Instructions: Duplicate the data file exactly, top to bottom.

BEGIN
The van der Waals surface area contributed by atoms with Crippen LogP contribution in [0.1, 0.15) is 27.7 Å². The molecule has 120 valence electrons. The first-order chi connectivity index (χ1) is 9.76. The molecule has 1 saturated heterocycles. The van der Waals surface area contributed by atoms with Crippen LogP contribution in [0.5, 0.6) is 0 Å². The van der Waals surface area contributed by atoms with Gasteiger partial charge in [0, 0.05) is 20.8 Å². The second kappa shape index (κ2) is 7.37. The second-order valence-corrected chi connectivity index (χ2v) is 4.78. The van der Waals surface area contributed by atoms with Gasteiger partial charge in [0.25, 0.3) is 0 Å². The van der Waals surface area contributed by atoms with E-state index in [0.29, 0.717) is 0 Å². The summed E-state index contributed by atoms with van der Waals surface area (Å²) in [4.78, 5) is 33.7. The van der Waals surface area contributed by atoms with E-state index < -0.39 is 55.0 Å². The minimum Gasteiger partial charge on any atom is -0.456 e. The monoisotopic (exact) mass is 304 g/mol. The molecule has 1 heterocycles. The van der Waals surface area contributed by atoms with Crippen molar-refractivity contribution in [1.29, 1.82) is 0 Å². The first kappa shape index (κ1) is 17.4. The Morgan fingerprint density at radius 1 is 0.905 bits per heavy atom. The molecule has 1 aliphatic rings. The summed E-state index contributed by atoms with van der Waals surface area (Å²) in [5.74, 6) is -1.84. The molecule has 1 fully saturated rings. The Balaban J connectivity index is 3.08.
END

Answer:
The van der Waals surface area contributed by atoms with Crippen LogP contribution in [0.1, 0.15) is 27.7 Å². The molecule has 120 valence electrons. The first-order chi connectivity index (χ1) is 9.76. The molecule has 1 saturated heterocycles. The van der Waals surface area contributed by atoms with Crippen LogP contribution in [0.5, 0.6) is 0 Å². The van der Waals surface area contributed by atoms with Gasteiger partial charge in [0, 0.05) is 20.8 Å². The second kappa shape index (κ2) is 7.37. The second-order valence-corrected chi connectivity index (χ2v) is 4.78. The van der Waals surface area contributed by atoms with Gasteiger partial charge in [0.25, 0.3) is 0 Å². The van der Waals surface area contributed by atoms with E-state index in [0.29, 0.717) is 0 Å². The summed E-state index contributed by atoms with van der Waals surface area (Å²) in [4.78, 5) is 33.7. The van der Waals surface area contributed by atoms with E-state index < -0.39 is 55.0 Å². The minimum Gasteiger partial charge on any atom is -0.456 e. The monoisotopic (exact) mass is 304 g/mol. The molecule has 1 heterocycles. The van der Waals surface area contributed by atoms with Crippen molar-refractivity contribution in [1.29, 1.82) is 0 Å². The first kappa shape index (κ1) is 17.4. The Morgan fingerprint density at radius 1 is 0.905 bits per heavy atom. The molecule has 1 aliphatic rings. The summed E-state index contributed by atoms with van der Waals surface area (Å²) in [5.74, 6) is -1.84. The molecule has 1 fully saturated rings. The Balaban J connectivity index is 3.08.